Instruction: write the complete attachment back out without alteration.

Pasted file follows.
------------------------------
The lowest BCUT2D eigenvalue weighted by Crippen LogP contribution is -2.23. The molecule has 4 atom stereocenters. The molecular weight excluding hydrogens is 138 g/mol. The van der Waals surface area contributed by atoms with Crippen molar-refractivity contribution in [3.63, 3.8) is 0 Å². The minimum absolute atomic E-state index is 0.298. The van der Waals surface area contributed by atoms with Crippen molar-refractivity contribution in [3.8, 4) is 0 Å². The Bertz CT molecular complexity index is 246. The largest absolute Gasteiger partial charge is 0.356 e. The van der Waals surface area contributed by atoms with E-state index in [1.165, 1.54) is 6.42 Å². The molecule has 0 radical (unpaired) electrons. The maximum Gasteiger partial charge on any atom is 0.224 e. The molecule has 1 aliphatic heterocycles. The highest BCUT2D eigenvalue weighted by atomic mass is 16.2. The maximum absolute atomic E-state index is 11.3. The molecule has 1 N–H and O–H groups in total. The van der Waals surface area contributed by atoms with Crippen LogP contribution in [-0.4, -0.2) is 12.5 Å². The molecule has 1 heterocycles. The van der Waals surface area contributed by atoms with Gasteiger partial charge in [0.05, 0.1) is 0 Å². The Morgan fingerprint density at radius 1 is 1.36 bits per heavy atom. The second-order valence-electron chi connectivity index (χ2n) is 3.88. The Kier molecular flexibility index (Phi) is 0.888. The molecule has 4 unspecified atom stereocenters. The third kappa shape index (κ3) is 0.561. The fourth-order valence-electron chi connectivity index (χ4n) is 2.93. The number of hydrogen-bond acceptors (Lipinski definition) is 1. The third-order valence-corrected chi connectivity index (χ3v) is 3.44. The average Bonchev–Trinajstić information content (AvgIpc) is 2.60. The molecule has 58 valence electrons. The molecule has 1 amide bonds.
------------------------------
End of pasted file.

The lowest BCUT2D eigenvalue weighted by Crippen LogP contribution is -2.23. The molecule has 4 atom stereocenters. The molecular weight excluding hydrogens is 138 g/mol. The van der Waals surface area contributed by atoms with Crippen molar-refractivity contribution in [3.63, 3.8) is 0 Å². The minimum absolute atomic E-state index is 0.298. The van der Waals surface area contributed by atoms with Crippen molar-refractivity contribution in [3.8, 4) is 0 Å². The Bertz CT molecular complexity index is 246. The largest absolute Gasteiger partial charge is 0.356 e. The van der Waals surface area contributed by atoms with E-state index in [1.165, 1.54) is 6.42 Å². The molecule has 0 radical (unpaired) electrons. The maximum Gasteiger partial charge on any atom is 0.224 e. The molecule has 1 aliphatic heterocycles. The highest BCUT2D eigenvalue weighted by atomic mass is 16.2. The maximum absolute atomic E-state index is 11.3. The molecule has 1 N–H and O–H groups in total. The van der Waals surface area contributed by atoms with Crippen LogP contribution in [-0.4, -0.2) is 12.5 Å². The molecule has 1 heterocycles. The van der Waals surface area contributed by atoms with Gasteiger partial charge in [0.05, 0.1) is 0 Å². The Morgan fingerprint density at radius 1 is 1.36 bits per heavy atom. The second-order valence-electron chi connectivity index (χ2n) is 3.88. The Kier molecular flexibility index (Phi) is 0.888. The molecule has 4 unspecified atom stereocenters. The third kappa shape index (κ3) is 0.561. The fourth-order valence-electron chi connectivity index (χ4n) is 2.93. The number of hydrogen-bond acceptors (Lipinski definition) is 1. The third-order valence-corrected chi connectivity index (χ3v) is 3.44. The average Bonchev–Trinajstić information content (AvgIpc) is 2.60. The molecule has 58 valence electrons. The molecule has 1 amide bonds.